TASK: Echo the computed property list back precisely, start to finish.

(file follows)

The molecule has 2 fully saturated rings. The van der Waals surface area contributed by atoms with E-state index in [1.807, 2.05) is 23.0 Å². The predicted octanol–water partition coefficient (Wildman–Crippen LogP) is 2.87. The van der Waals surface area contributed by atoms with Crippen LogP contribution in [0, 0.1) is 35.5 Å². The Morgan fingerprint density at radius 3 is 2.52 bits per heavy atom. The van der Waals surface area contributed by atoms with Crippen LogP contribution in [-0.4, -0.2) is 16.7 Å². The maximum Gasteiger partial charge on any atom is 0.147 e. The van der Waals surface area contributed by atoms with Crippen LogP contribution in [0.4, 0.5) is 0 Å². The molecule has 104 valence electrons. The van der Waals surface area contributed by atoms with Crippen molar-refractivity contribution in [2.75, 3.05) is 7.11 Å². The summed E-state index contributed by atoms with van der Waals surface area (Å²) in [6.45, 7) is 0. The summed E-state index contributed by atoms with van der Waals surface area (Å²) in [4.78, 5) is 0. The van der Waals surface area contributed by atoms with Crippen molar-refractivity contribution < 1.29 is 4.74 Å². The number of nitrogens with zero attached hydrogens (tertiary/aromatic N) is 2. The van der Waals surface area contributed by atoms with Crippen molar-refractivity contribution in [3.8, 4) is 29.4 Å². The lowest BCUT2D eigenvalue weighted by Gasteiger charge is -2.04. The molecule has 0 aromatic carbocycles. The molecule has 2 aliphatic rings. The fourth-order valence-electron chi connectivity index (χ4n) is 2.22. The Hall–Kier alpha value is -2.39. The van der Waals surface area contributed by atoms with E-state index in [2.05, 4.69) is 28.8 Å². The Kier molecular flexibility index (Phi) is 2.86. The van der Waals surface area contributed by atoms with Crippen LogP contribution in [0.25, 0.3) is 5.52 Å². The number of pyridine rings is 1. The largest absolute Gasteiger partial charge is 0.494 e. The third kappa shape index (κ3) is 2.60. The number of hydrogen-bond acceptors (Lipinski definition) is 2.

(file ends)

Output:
The molecule has 2 fully saturated rings. The van der Waals surface area contributed by atoms with E-state index in [1.807, 2.05) is 23.0 Å². The predicted octanol–water partition coefficient (Wildman–Crippen LogP) is 2.87. The van der Waals surface area contributed by atoms with Crippen LogP contribution in [0, 0.1) is 35.5 Å². The Morgan fingerprint density at radius 3 is 2.52 bits per heavy atom. The van der Waals surface area contributed by atoms with Crippen LogP contribution in [-0.4, -0.2) is 16.7 Å². The maximum Gasteiger partial charge on any atom is 0.147 e. The van der Waals surface area contributed by atoms with Crippen LogP contribution in [0.4, 0.5) is 0 Å². The molecule has 104 valence electrons. The van der Waals surface area contributed by atoms with Crippen molar-refractivity contribution in [2.75, 3.05) is 7.11 Å². The summed E-state index contributed by atoms with van der Waals surface area (Å²) in [6.45, 7) is 0. The summed E-state index contributed by atoms with van der Waals surface area (Å²) in [4.78, 5) is 0. The van der Waals surface area contributed by atoms with Crippen molar-refractivity contribution < 1.29 is 4.74 Å². The number of nitrogens with zero attached hydrogens (tertiary/aromatic N) is 2. The van der Waals surface area contributed by atoms with Crippen molar-refractivity contribution in [3.8, 4) is 29.4 Å². The lowest BCUT2D eigenvalue weighted by Gasteiger charge is -2.04. The molecule has 0 aromatic carbocycles. The molecule has 2 aliphatic rings. The fourth-order valence-electron chi connectivity index (χ4n) is 2.22. The Hall–Kier alpha value is -2.39. The van der Waals surface area contributed by atoms with E-state index in [2.05, 4.69) is 28.8 Å². The Kier molecular flexibility index (Phi) is 2.86. The van der Waals surface area contributed by atoms with Crippen LogP contribution in [0.25, 0.3) is 5.52 Å². The number of pyridine rings is 1. The largest absolute Gasteiger partial charge is 0.494 e. The third kappa shape index (κ3) is 2.60. The number of hydrogen-bond acceptors (Lipinski definition) is 2.